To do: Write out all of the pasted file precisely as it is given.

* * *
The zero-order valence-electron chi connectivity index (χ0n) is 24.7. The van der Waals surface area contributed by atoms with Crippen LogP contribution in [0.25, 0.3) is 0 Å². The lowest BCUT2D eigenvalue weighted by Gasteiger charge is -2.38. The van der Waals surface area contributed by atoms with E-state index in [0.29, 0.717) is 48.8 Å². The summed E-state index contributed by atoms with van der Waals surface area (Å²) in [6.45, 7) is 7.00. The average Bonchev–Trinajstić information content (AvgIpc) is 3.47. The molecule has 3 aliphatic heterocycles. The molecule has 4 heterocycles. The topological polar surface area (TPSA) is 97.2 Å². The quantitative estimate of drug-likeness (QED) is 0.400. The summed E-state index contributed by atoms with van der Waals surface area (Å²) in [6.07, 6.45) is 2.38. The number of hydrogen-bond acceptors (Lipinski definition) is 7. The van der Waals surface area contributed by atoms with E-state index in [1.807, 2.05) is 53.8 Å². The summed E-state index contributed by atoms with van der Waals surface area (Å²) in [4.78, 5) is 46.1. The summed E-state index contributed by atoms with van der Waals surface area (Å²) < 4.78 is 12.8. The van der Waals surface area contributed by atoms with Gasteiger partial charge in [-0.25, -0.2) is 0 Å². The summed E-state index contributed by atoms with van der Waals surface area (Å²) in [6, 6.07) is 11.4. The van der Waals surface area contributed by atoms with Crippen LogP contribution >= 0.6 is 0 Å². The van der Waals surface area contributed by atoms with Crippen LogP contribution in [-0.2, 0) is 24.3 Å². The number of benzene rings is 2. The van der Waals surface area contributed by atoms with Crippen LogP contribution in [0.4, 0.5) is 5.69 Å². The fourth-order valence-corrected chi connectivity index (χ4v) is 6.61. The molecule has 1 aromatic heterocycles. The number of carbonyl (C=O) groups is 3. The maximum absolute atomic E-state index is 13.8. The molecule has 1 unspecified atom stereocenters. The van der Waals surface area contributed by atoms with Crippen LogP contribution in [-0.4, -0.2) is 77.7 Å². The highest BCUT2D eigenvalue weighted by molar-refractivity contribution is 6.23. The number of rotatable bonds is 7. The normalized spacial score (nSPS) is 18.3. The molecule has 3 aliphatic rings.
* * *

The zero-order valence-electron chi connectivity index (χ0n) is 24.7. The van der Waals surface area contributed by atoms with Crippen LogP contribution in [0.25, 0.3) is 0 Å². The lowest BCUT2D eigenvalue weighted by Gasteiger charge is -2.38. The van der Waals surface area contributed by atoms with E-state index in [0.29, 0.717) is 48.8 Å². The summed E-state index contributed by atoms with van der Waals surface area (Å²) in [6.45, 7) is 7.00. The average Bonchev–Trinajstić information content (AvgIpc) is 3.47. The molecule has 3 aliphatic heterocycles. The molecule has 4 heterocycles. The topological polar surface area (TPSA) is 97.2 Å². The quantitative estimate of drug-likeness (QED) is 0.400. The summed E-state index contributed by atoms with van der Waals surface area (Å²) in [6.07, 6.45) is 2.38. The number of hydrogen-bond acceptors (Lipinski definition) is 7. The van der Waals surface area contributed by atoms with E-state index in [1.807, 2.05) is 53.8 Å². The summed E-state index contributed by atoms with van der Waals surface area (Å²) in [4.78, 5) is 46.1. The summed E-state index contributed by atoms with van der Waals surface area (Å²) < 4.78 is 12.8. The van der Waals surface area contributed by atoms with Gasteiger partial charge in [-0.25, -0.2) is 0 Å². The summed E-state index contributed by atoms with van der Waals surface area (Å²) in [6, 6.07) is 11.4. The van der Waals surface area contributed by atoms with Crippen LogP contribution >= 0.6 is 0 Å². The van der Waals surface area contributed by atoms with Crippen LogP contribution in [-0.2, 0) is 24.3 Å². The number of benzene rings is 2. The van der Waals surface area contributed by atoms with Crippen LogP contribution in [0.4, 0.5) is 5.69 Å². The fourth-order valence-corrected chi connectivity index (χ4v) is 6.61. The molecule has 1 aromatic heterocycles. The number of carbonyl (C=O) groups is 3. The maximum absolute atomic E-state index is 13.8. The molecule has 1 unspecified atom stereocenters. The van der Waals surface area contributed by atoms with Crippen LogP contribution in [-0.4, -0.2) is 77.7 Å². The highest BCUT2D eigenvalue weighted by molar-refractivity contribution is 6.23. The number of rotatable bonds is 7. The normalized spacial score (nSPS) is 18.3. The molecule has 3 aliphatic rings.